How software application pricing models are likely to change

With every technology platform innovation there comes a change in the pricing model. The software market today is at the height of such change, which last occurred in the early 1990s with the advent of client/server technology. At that time, software pricing went from being tier (hardware)-based to user-based.


With every technology platform innovation there comes a change in the pricing model. The software market today is at the height of such change, which last occurred in the early 1990s with the advent of client/server technology. At that time, software pricing went from being tier (hardware)-based to user-based.

Unfortunately today's changes are not so binary.

Over the next five years, buyers will need to consider myriad ways of acquiring software, including open source, licensed software, leased software, and hosted applications.

Each of these models uses different characteristics to define how they are licensed—e.g., processor, named user, bandwidth consumed, employees, order records, and others. Buyers must be extra diligent in learning the long- and short-term risks of each model.

The change in pricing models is facilitated by two trends: huge discounting on standard long-term license fees, and the ability of vendors to download software (or services) over the Web.

Over the past five years, vendors have become more than willing to drop standard software prices by 50 percent or more as they realize the most profitable portion of their business is long-term maintenance payments, with gross margins exceeding 90 percent in some instances. In fact, most software companies that sell via a licensing model garner less than 30 percent of their total revenue from license fees.

The ability to download software and services via the Web also creates a new dynamic in how software can be deployed, making it more analogous to the type of services delivered by utilities companies or cable systems providers than traditional software. Thus the move to a subscription model for pricing is a rapidly occurring trend in the enterprise software space.

Against this backdrop are the four ways software companies are pricing their products for the market.

Open source : While giving away your products seems counterintuitive, a number of companies are exploring just how profitable it might be if you use it to change the way you go to market. Rather than have a large direct sales force that "pushes" product out to market, these companies rely on Web-based marketing and word of mouth to "pull" companies to them.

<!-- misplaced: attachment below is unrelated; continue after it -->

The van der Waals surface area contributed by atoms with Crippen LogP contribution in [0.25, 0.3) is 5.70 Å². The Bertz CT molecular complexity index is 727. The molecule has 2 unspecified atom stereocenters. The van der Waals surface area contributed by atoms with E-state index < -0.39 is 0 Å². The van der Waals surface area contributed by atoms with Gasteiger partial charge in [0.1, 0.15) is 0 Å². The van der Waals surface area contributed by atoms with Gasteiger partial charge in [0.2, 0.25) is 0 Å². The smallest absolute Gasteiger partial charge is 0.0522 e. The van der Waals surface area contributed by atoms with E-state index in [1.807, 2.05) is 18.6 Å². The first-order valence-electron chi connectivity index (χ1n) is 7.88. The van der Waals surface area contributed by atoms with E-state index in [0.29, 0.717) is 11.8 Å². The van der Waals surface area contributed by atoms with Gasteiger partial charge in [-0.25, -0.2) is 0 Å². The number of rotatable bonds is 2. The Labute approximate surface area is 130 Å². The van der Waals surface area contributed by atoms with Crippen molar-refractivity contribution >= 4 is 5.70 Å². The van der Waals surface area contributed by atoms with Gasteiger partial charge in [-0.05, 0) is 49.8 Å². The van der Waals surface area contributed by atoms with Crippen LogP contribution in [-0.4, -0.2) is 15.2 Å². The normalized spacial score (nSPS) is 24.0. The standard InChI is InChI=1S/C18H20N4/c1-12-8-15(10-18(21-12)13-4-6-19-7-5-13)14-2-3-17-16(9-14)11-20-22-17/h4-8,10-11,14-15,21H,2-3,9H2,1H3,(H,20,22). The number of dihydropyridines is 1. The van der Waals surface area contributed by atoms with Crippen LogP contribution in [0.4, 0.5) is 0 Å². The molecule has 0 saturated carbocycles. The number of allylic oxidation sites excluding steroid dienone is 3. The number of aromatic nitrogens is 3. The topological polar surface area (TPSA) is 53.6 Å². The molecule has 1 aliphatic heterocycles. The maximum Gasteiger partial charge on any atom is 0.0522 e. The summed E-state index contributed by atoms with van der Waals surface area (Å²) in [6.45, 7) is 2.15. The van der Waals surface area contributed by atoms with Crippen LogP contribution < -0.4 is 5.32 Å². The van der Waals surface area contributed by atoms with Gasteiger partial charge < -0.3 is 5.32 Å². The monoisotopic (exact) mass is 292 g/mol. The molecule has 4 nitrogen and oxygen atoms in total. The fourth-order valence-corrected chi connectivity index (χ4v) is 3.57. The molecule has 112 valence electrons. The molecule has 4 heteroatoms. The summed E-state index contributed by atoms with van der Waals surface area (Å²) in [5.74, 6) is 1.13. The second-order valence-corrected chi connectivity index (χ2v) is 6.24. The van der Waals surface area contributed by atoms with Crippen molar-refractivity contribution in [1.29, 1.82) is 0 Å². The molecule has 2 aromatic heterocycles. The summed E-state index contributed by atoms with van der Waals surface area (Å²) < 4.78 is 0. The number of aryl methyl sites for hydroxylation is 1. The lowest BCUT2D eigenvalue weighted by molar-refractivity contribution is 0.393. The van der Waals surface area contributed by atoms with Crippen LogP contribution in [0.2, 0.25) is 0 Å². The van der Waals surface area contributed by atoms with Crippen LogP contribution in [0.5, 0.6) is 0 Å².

While these vendors may charge a subscription or license fee for "premium" products, their financial model is based on selling long-term service and update support for the downloaded "free" products. This model is widely accepted for more technical software offerings such as operating systems (Linux) and Web servers (Apache). There is growing acceptance in application spaces with companies such as SugarCRM and ERP vendor Compiere .

Licensed software : This category represents the dominant way buyers have been buying software for decades. Many buyers continue to prefer this method because they can own the software and capitalize it as they would any other asset. With ownership comes the ability to support and change it (in many cases) nearly any way desired. Companies also like the ability to predict the cost of software over time since it is an asset they have paid for.

Perhaps one of the largest shortcomings with this method is what is considered by many to be the forced march of upgrade paths, which can be expensive for the buyer to follow, yet often mandated by sellers.

Leased software : Leasing involves software that often is deployed at the customer site, but leased for a period of time. It was initiated years ago during the era of mainframe technology, and lives on via a few vendors—including SAS Institute . Unlike licensed software, it is not capitalized and must be acquired as an expense. A few specialty companies use this scheme for pricing their products, but it represents the minority of all pricing methods, particularly with the advent of Software-as-a-Service, or SaaS.

SaaS : This is the latest pricing scheme designed to deliver a service via the Web, and price by subscription. Like leasing, there is a subscription charge that is expensed, yet unlike leasing, all upgrades and changes to the software are done online in a hosted environment without the buyer being the wiser. This pricing method is seen as the future of application deployment. Stamford, Conn.-based Gartner and other industry analysts believe more than 25 percent of all software licensing will occur using SaaS within the next five years.

While SaaS is seen as the latest "savior" to the challenges many buyers face when acquiring software, it too has issues that must be considered. To date, the ability to integrate an array of SaaS and on-premise applications is in its infancy, as is knowing how far SaaS should be taken within corporations.

All these factors will make software procurement much more challenging, as no single model will dominate all spending, but rather a hybrid model of purchasing software via open-source, licensed, leased, and SaaS methods will be needed.

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